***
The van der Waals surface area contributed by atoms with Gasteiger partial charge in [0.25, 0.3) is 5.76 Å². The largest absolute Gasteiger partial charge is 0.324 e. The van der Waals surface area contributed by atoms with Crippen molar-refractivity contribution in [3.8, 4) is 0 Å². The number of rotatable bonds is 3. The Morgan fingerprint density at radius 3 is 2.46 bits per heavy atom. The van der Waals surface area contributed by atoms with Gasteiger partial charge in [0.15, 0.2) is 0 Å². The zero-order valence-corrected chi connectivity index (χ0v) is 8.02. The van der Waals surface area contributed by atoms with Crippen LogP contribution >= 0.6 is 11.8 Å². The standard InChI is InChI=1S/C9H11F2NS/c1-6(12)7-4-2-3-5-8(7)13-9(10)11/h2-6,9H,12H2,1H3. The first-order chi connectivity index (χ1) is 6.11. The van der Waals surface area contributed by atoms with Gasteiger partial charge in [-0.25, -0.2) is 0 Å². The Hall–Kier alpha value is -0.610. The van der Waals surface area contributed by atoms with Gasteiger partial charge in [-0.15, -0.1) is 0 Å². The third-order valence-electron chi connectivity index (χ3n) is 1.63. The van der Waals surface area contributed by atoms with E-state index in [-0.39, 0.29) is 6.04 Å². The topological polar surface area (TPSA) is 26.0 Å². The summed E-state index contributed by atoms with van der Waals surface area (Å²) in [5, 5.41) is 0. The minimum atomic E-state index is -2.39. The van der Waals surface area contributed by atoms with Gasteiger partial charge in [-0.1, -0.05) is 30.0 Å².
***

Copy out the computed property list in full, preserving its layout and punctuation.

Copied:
The van der Waals surface area contributed by atoms with Gasteiger partial charge in [0.25, 0.3) is 5.76 Å². The largest absolute Gasteiger partial charge is 0.324 e. The van der Waals surface area contributed by atoms with Crippen molar-refractivity contribution in [3.8, 4) is 0 Å². The number of rotatable bonds is 3. The Morgan fingerprint density at radius 3 is 2.46 bits per heavy atom. The van der Waals surface area contributed by atoms with Gasteiger partial charge in [0.15, 0.2) is 0 Å². The zero-order valence-corrected chi connectivity index (χ0v) is 8.02. The van der Waals surface area contributed by atoms with Crippen LogP contribution >= 0.6 is 11.8 Å². The standard InChI is InChI=1S/C9H11F2NS/c1-6(12)7-4-2-3-5-8(7)13-9(10)11/h2-6,9H,12H2,1H3. The first-order chi connectivity index (χ1) is 6.11. The van der Waals surface area contributed by atoms with Gasteiger partial charge in [-0.25, -0.2) is 0 Å². The Hall–Kier alpha value is -0.610. The van der Waals surface area contributed by atoms with Gasteiger partial charge in [-0.15, -0.1) is 0 Å². The third-order valence-electron chi connectivity index (χ3n) is 1.63. The van der Waals surface area contributed by atoms with E-state index in [-0.39, 0.29) is 6.04 Å². The topological polar surface area (TPSA) is 26.0 Å². The summed E-state index contributed by atoms with van der Waals surface area (Å²) in [5, 5.41) is 0. The minimum atomic E-state index is -2.39. The van der Waals surface area contributed by atoms with Gasteiger partial charge in [-0.1, -0.05) is 30.0 Å².